Review Summary: A worthy swan song that provides proper closure.
When all is said and done, Lowborn
exists as the perfect album to close the storybook on Anberlin’s consistent career. It may not be a perfect album in general, but after a career that spawned the masterful Cities
and many other brilliant works, it’s admirable how the band chose to not play it safe and deliver to us an album that nearly matches Cities’
mature depth. Everything that includes instrumentation, vocals and lyrics is fantastic across the board and some songs even have beautifully unexpected atmospheric touches. The band essentially crafted an engaging rock album that proves to be memorable, catchy, touching and a fitting swan song.
“We are the destroyers” Stephen Christian powerfully exclaims, as the glorious synths and guitar work rages on in “We Are Destroyer.” The band’s impressive lyrics also shine through here as Christian preaches how the human race is slowly but surely destroying our own world and how we often complain about our petty problems. Over the course of Lowborn
, the listener will get the sense that more of an emphasis lays in the vocals and lyrics which are without a doubt the strongest aspect of the record. On the surface, a song like “Armageddon” exists as nothing mind blowing with its synthpop vibe, but Stephen’s soaring vocals and fantastic lyrics really make for an engrossing experience. Lowborn
really shows how far vocals have come with this band and it’s only appropriate that both vocals and lyrics get turned up a notch for a final album. Make no mistake that Anberlin certainly didn't miss the target with this one.
However, despite the vocals and lyrics undoubtedly being the high point of Lowborn
, the band’s instrumentation also acts as a beast of its own. Everything across the board shines through as exceptional and “Velvet Covered Brick” exists as the perfect example. Anberlin’s chemistry as a band does not disappoint in the slightest here with incredible drumming in the chorus as well as soaring guitar work and subtle bass work. However, the only real problem with the instrumentation is how the listener really can’t pick out the bass on the slower songs, but it’s just one small gripe. Throughout the album, the band added subtle ambient and atmospheric touches that elevates Lowborn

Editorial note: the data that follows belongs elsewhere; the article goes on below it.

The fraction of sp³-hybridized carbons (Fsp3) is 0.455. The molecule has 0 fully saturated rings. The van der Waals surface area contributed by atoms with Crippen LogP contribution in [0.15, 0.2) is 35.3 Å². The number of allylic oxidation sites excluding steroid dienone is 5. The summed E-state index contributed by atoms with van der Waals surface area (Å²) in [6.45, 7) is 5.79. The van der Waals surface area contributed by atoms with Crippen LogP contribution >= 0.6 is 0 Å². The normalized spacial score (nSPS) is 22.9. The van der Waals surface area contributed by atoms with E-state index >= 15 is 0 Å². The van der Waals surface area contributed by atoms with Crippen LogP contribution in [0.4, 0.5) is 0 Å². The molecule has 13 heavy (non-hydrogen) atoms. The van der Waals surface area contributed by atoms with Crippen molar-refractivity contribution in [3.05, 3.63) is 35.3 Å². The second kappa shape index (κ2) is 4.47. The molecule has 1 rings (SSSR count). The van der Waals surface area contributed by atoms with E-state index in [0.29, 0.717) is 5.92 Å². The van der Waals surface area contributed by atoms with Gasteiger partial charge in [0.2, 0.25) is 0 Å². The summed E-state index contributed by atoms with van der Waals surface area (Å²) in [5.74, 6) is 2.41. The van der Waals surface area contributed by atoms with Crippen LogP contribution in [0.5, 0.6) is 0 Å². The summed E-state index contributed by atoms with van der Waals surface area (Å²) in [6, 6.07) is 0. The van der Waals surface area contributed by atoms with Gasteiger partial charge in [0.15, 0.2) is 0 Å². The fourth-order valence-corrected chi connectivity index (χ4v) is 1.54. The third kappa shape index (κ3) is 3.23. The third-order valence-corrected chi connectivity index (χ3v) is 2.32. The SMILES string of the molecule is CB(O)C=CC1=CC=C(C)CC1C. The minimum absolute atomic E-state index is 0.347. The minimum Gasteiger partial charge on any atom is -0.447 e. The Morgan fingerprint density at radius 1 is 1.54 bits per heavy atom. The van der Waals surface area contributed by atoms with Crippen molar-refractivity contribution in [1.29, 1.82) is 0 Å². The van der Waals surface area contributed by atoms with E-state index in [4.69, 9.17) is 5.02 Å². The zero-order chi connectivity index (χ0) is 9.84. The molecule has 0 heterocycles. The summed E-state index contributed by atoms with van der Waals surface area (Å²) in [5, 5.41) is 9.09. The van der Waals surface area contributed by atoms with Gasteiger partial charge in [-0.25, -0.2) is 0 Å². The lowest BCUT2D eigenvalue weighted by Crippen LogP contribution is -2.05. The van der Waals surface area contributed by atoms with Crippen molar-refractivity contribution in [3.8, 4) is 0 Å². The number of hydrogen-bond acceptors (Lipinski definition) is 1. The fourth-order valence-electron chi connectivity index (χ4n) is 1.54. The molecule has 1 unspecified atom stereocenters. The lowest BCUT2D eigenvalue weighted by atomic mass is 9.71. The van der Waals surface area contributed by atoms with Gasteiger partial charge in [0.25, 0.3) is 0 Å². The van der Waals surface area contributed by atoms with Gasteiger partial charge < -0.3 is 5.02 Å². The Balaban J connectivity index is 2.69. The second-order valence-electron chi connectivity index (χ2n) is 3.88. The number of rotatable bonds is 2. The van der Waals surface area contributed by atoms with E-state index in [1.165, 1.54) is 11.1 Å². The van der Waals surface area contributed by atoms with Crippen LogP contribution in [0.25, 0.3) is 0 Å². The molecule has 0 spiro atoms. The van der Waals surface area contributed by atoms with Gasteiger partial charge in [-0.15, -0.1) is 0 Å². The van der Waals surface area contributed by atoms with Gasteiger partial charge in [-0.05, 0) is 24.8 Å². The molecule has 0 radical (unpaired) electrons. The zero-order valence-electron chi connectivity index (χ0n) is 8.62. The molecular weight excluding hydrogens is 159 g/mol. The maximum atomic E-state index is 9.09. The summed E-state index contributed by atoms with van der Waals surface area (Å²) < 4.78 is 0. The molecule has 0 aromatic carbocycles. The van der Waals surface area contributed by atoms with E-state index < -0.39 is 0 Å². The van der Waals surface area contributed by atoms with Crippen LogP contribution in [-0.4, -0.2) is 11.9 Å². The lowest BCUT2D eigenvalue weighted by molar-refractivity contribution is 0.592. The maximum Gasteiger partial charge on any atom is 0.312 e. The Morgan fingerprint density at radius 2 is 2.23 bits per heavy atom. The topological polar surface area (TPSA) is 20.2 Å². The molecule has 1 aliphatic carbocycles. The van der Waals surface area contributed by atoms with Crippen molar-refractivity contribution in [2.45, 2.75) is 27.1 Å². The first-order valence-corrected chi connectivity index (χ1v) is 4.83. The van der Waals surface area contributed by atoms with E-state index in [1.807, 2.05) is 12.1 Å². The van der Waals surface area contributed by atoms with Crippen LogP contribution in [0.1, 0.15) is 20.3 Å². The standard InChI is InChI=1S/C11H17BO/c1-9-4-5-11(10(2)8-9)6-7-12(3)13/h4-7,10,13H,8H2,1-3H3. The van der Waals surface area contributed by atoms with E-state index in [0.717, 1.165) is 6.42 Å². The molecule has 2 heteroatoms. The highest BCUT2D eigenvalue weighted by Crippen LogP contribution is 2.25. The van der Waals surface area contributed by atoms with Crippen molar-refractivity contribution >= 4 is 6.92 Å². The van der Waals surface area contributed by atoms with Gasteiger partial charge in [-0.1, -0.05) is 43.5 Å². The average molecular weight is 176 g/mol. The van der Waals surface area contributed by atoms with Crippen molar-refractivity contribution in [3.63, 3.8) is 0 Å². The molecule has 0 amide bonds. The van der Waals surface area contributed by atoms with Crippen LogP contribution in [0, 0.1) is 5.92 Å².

as one of their best records. The tear jerking, awe inspiring “Atonement” will forever remain as one of the band’s best songs for this reason and the listener will be floored. The soaring ambiance in the background coupled with Christian’s passionate delivery and heartfelt lyrics will really touch your heart. The way he powerfully exclaims “Don’t wanna be here without you/I need to know you believe in me” is stunning and the very polished production of the track makes for an incredible cathartic experience and it is for this reason that “Atonement” without a doubt should have been the song to close out their career.
However, instead of “Atonement" being the closer, we get the less epic yet still just as emotionally affecting “Harbinger.” Without an intro reminiscent of “Twinge” by Chevelle and yet another soaring, atmospheric vibe, the song essentially is a love letter to Anberlin’s fans. The numerous harmonies that repeat over and over “We’ll live forever” really hits home and the song certainly acts as the band saying goodbye to all of their fans. The lyrics expressing the band's need to move on provides the perfect goodbye as the awe inspiring atmospheric guitar work and vocals rage on. It may not possess the epic qualities of “Fin” or have the closing qualities of “Atonement,” but it nonetheless gets the job done as providing closure for the band and their devoted fans. Lowborn
proves to be one of the band’s most mature outings with passionate tracks shattered throughout and with lyrics that often express how the band has let go of all of their troubles they have written about over the years, it makes sense for this album to be their swan song. Littered with catchy choruses, incredible vocals, top notch instrumentation and some of the band’s most mature lyrics, Lowborn
closes the storybook on Anberlin’s career with a bang. It is for these reasons that Anberlin will certainly live on forever. Farewell boys.